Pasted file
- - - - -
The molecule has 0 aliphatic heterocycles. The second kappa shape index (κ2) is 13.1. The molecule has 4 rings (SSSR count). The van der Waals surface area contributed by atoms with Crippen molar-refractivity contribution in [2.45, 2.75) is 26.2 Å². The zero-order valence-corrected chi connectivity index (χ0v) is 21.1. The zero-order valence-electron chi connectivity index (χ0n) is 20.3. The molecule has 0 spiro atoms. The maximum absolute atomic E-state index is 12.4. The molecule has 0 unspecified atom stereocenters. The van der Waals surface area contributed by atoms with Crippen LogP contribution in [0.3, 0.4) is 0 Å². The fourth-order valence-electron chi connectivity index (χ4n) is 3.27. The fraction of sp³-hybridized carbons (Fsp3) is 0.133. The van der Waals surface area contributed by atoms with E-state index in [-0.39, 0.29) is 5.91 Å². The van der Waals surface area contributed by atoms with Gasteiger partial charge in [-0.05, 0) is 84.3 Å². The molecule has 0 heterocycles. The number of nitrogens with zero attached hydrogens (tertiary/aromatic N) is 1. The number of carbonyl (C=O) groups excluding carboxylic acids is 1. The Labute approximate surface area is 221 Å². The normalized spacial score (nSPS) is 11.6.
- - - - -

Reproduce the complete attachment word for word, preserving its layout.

The molecule has 0 aliphatic heterocycles. The second kappa shape index (κ2) is 13.1. The molecule has 4 rings (SSSR count). The van der Waals surface area contributed by atoms with Crippen molar-refractivity contribution in [2.45, 2.75) is 26.2 Å². The zero-order valence-corrected chi connectivity index (χ0v) is 21.1. The zero-order valence-electron chi connectivity index (χ0n) is 20.3. The molecule has 0 spiro atoms. The maximum absolute atomic E-state index is 12.4. The molecule has 0 unspecified atom stereocenters. The van der Waals surface area contributed by atoms with Crippen LogP contribution in [0.3, 0.4) is 0 Å². The fourth-order valence-electron chi connectivity index (χ4n) is 3.27. The fraction of sp³-hybridized carbons (Fsp3) is 0.133. The van der Waals surface area contributed by atoms with E-state index in [-0.39, 0.29) is 5.91 Å². The van der Waals surface area contributed by atoms with Gasteiger partial charge in [-0.05, 0) is 84.3 Å². The molecule has 0 heterocycles. The number of nitrogens with zero attached hydrogens (tertiary/aromatic N) is 1. The number of carbonyl (C=O) groups excluding carboxylic acids is 1. The Labute approximate surface area is 221 Å². The normalized spacial score (nSPS) is 11.6.